Is This The Start Of Something Big?

Unless the Iranians are insanely careless when moving ordnance around an “ammunition depot”, it’s unlikely that an explosion of this size was an accident, especially if reports are true that this was actually a highly secret missile base, a senior Guard commander was killed and/or that two consecutive explosions occurred in two IRGC bases.

Mystery surrounds deadly blast at Iran ammunition depot

Mystery surrounds yesterday’s explosion at a Revolutionary Guard ammunition depot that was so large it was felt and heard almost 30 miles away in Tehran.

. . .

The Fars News Agency, which is connected to the Islamic Revolutionary Guard Corps (IRGC), reported on Sunday that the IRGC “strongly dismissed certain baseless reports” that the explosion was “related to nuclear tests or transport of missile warheads.”

“The blast happened during the transportation of [conventional] ammunition,” said the IRGC press chief General Ramazan Sharif. Some 15 soldiers had been “martyred,” he said, dialing down initial estimates of 40, though some of the wounded were in critical condition.

See also:
Blasts hit IRGC military base in W Tehran, 15 dead
‘IRGC military base blast kills 17’
Accidental explosion at Revolutionary Guard ammunition depot kills 17 west of Iran’s capital
Iran explosion at Revolutionary Guards military base
17 killed in Iran base blast
Iran exile group claims blast near Tehran hit closely guarded missile base
Iran exile group claims blast hits missile base
Iran exile group claims blast hits missile base
Iran Exile Group Claims Blast Hits Missile Base
Iran Guards: Officer killed in blast a ‘martyr’
Iran: Dead Guard commander was missile expert
Massive explosion in Iran kills 17
17 killed in massive explosions at munitions depot near Tehran
Iran: Top Revolutionary Guard commander among those killed in blast
US blog: Mossad behind Iran blast
Israelis wonder about deadly Iranian missile-site explosion

Was this Israeli orchestrated sabotage of an Iranian test, related to Iran’s nuclear weapons program or, perhaps, a U.S. B-2 strike, based on timely intelligence? Either possibility could be a plausible explanation for what occurred. One thing’s for damn sure, if it turns out that, indeed, two separate IRGC bases were hit near simultaneously, it wasn’t an accident.

/in any case, keep the Iranian “accidents” coming, they’re much easier to sell to the international community and much less disruptive to world markets than belligerent acts of war by foreign powers

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Tuesdays With Microsoft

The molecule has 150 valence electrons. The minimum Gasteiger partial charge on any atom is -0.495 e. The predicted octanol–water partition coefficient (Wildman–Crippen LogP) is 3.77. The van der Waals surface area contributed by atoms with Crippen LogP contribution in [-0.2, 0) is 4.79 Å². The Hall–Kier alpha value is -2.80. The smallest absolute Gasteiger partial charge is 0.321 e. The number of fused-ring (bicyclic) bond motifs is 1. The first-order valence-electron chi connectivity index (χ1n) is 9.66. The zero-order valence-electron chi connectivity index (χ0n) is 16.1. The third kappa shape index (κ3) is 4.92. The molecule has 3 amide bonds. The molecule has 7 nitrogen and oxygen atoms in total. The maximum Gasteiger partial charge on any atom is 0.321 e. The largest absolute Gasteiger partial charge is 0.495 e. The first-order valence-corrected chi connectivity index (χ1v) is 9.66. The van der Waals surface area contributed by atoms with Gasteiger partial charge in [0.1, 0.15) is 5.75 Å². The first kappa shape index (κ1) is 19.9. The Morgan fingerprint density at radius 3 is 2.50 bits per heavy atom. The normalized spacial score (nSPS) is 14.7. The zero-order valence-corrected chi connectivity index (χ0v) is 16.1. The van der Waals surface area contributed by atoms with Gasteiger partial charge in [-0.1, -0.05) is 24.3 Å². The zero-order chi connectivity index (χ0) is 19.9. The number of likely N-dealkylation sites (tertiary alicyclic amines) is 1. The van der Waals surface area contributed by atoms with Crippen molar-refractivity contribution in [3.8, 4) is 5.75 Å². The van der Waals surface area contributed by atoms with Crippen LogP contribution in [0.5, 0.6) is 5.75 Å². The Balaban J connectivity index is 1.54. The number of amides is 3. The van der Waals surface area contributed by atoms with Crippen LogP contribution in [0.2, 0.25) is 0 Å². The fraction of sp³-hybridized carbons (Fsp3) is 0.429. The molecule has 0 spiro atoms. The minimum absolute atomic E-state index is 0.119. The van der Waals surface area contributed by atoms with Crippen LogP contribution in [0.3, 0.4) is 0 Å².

Tuesdays are the day when we patch the holey Microsoft products.

Patch Tuesday leaves Duqu 0-day for another day

November marked a light Patch Tuesday with just four bulletins, only one of which tackles a critical flaw.

All four advisories relate to problems in Windows. None is related to the zero-day vulnerability related to Duqu, the highly sophisticated worm reckoned to be related to the infamous Stuxnet pathogen.

See also:
Microsoft Security Bulletin Summary for November 2011
Microsoft Patch Tuesday Fixes Critical Windows 7 Bug, Leaves Out Duqu Zero-Day
Microsoft Fixes Four Bugs for November Patch Tuesday
Microsoft offers simple patch Tuesday for election day
Microsoft fails to patch Duqu, but fixes critical hole in Windows TCP/IP stack
One critical bulletin, no Duqu patch, in November 2011 Patch Tuesday updates
A mild November Patch Tuesday from Microsoft
Light Patch Tuesday May Lead To Out-of-Band Patch
Microsoft fixes gaping hole in Windows TCP/IP stack
Microsoft patches critical Windows bug, but not Duqu flaw
Microsoft patches critical Windows 7 bug, downplays exploit threat
Microsoft Leaves Duqu Worm Exploit Unpatched
Windows Update

I find it more than interesting that Microsoft is unable or unwilling to patch for the Duqu Virus. Is it intentional?

/anyway, you know the drill, get on with it

Back In The Soyuz Again?

The good news is that we probably won’t have to abandon the International Space Station after all. The bad news is that we’re still dependent on the Russians to get our astronauts there.

NASA Confirms Russian Soyuz Failure Findings

An independent NASA panel reviewing data related to the Aug. 24 failure of the Russian Soyuz rocket transporting cargo to the International Space Station has confirmed that the Russian space agency correctly identified the cause of the problem and is taking appropriate steps to resolve it before the rocket’s next launch scheduled for Oct. 30, said William H. Gerstenmaier, associate administrator for NASA’s Human Exploration and Operations Mission Directorate.

The Russian space agency, Roscosmos, determined that the most likely cause of the failure was contamination in the rocket’s fuel lines or stabilizer valve, which caused low fuel supply to the gas generator, Gerstenmaier told lawmakers Oct. 12 during a hearing of the House Science, Space and Technology Committee’s space and aeronautics panel.

See also:
NASA review clears way for manned Soyuz flights
Russian Soyuz Recovery Strategy Endorsed
NASA ‘confident’ Russia’s Soyuz rocket safe
NASA says Soyuz rockets safe for American astronauts
Russian Rocket Failure Shouldn’t Force Space Station Evacuation, NASA Tells Lawmakers
NASA Gives Blessing for Soyuz Rocket, Which is Ready for Takeoff [PHOTOS]
August’s Russian rocket failure is unlikely to force evacuation of the International Space Station
NASA Says Russian Soyuz Flight Risk Low
NASA offers Congress assurances over space station

Hopefully, the Russians have come to the correct conclusion as to what the glitch was on last August’s failed resupply flight and have taken the proper actions to fix the problem.

/although I’d feel a whole lot better if the next Soyuz flight, the first since the August crash, wasn’t manned, just in case the Russians still have it wrong